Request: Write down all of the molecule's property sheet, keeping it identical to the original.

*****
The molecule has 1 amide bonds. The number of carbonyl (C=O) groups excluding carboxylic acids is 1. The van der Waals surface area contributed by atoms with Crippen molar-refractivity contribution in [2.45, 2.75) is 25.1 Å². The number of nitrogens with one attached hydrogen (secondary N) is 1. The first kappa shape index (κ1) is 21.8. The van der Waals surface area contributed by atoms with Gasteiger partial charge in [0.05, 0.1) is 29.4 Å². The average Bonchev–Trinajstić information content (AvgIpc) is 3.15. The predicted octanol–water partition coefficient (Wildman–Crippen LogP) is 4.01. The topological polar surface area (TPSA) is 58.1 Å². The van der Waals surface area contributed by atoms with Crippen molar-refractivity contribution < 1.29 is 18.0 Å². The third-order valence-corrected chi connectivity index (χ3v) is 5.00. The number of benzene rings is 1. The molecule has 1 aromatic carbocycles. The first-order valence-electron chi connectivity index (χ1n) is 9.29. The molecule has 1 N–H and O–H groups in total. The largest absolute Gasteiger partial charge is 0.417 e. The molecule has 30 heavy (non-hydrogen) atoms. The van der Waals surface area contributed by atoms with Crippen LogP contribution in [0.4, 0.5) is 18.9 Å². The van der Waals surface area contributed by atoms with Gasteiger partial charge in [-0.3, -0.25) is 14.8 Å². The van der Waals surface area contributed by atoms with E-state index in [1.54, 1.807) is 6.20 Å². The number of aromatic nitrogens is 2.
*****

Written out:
The molecule has 1 amide bonds. The number of carbonyl (C=O) groups excluding carboxylic acids is 1. The van der Waals surface area contributed by atoms with Crippen molar-refractivity contribution in [2.45, 2.75) is 25.1 Å². The number of nitrogens with one attached hydrogen (secondary N) is 1. The first kappa shape index (κ1) is 21.8. The van der Waals surface area contributed by atoms with Gasteiger partial charge in [0.05, 0.1) is 29.4 Å². The average Bonchev–Trinajstić information content (AvgIpc) is 3.15. The predicted octanol–water partition coefficient (Wildman–Crippen LogP) is 4.01. The topological polar surface area (TPSA) is 58.1 Å². The van der Waals surface area contributed by atoms with Crippen molar-refractivity contribution < 1.29 is 18.0 Å². The third-order valence-corrected chi connectivity index (χ3v) is 5.00. The number of benzene rings is 1. The molecule has 1 aromatic carbocycles. The first-order valence-electron chi connectivity index (χ1n) is 9.29. The molecule has 1 N–H and O–H groups in total. The largest absolute Gasteiger partial charge is 0.417 e. The molecule has 30 heavy (non-hydrogen) atoms. The van der Waals surface area contributed by atoms with Crippen LogP contribution in [0.4, 0.5) is 18.9 Å². The van der Waals surface area contributed by atoms with Gasteiger partial charge in [-0.3, -0.25) is 14.8 Å². The van der Waals surface area contributed by atoms with E-state index in [1.54, 1.807) is 6.20 Å². The number of aromatic nitrogens is 2.